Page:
Rating: 4/5 stars.
I can’t count on my fingers and toes how many times my own tiger mother has called me stupid, worthless, or pathetic due to receiving an A- or for not excelling in every subject at school. She once called me pitiful for recycling, stating that I should spend my time studying instead of caring about the environment.
When I tell my friends these things, one of two things happens. Either they cry out in disbelief and sometimes accuse me of exaggerating, or, they shake their heads and mutter a sympathetic “I know” (the latter is what my closer friends usually do). Battle Hymn of the Tiger Mother proves that there are many “tiger mothers” out there, willing to do whatever it takes to make their children succeed – even if it means pushing them to the edge of their limits.
I assumed along with others that reading this book would be a painful experience. It wasn’t. Amy Chua’s writing is clean and effective, nothing less than what I would expect from a Professor of Law at Yale Law School. There were a myriad of funny moments as well as instances inundated with tension – reading this book never got boring, which is why I finished it in one day.
Now, for the whole Chinese vs. Western debate, I pulled a few quotes to exemplify my opinion on this argument.
“For example, if a child comes home with an A-minus on a test, a Western parent will most likely praise the child. The Chinese mother will gasp in horror and ask what went wrong.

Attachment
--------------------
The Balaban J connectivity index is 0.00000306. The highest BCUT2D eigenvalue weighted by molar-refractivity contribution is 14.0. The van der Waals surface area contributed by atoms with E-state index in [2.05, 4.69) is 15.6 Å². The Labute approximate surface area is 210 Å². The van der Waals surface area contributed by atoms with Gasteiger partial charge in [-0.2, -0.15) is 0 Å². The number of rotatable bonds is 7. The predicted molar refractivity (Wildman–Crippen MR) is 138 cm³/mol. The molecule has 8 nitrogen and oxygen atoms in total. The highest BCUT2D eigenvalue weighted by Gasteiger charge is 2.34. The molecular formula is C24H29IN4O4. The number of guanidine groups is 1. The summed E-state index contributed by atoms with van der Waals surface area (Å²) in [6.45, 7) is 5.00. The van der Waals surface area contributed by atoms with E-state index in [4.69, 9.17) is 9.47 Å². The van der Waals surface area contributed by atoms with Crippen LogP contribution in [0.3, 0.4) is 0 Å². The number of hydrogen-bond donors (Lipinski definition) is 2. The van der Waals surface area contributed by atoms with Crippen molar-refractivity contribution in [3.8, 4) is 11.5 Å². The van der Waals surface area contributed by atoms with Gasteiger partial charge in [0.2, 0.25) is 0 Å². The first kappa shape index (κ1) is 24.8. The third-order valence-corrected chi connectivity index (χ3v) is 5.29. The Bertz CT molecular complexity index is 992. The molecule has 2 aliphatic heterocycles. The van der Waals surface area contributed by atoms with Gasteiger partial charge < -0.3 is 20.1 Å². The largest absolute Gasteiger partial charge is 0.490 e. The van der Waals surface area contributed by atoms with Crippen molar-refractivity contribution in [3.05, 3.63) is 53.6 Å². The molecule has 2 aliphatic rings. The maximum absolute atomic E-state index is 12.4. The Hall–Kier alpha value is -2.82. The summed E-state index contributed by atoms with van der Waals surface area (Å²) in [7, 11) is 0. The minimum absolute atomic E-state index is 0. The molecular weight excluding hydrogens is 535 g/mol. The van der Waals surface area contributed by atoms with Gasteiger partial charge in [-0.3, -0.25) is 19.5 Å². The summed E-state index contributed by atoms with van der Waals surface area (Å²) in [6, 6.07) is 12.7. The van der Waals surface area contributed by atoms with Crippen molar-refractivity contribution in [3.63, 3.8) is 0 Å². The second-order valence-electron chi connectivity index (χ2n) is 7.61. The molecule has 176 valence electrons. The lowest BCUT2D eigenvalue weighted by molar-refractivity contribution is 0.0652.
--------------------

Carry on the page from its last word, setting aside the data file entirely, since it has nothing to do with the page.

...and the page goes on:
If the child comes home with a B on the test, some Western parents will still praise their child. Other Western parents will sit their child down and express disapproval, but they will be careful not to make their child feel inadequate or insecure.
If a Chinese child gets a B – which would never happen – there would be a screaming, hair-tearing explosion. Chinese parents demand perfect grades because they believe that their child can get them. If their child doesn’t get them, the Chinese parent assumes it’s because the child didn’t work hard enough. That’s why the solution to substandard performance is always to excoriate, punish, and shame the child.
In other words, Western parents are concerned about their children’s psyches. Chinese parents aren’t. They assume strength, not fragility, and as a result they behave very differently.”
I can see the benefits of Chinese parenting, and I agree that most Western parents are too easy on their children – and I don’t mean that stereotypically, either. I have an aunt who raises my cousins in the “Western” way, believing that they should just try their best and see what comes of it. At times I’m envious my cousins are treated this way while my own mom curses and screams at me for the smallest nuance, but sometimes I’m glad that my mom has instilled a drive for perfection in me (though part of that drive is a part of my own personality).
My over-arching opinion is that the mindset of Chinese parents – assuming that their children can achieve excellence – is better than the Western attitude of simply “try your best”, but the Western method, which uses kindness and compassion, is better than the Chinese practice of shaming children and harshly reprimanding them. In the end, there is no one perfect way to raise a child, but I believe that it should include a healthy mix of these two styles fitting the child’s specific needs.
Overall, I enjoyed this book. As you can see from my verbose review, I was greatly affected by it – it’s no wonder the popularity of this book skyrocketed immediately upon its publication.
If you’re a parent or thinking of becoming one, I highly recommend reading Battle Hymn of the Tiger Mother.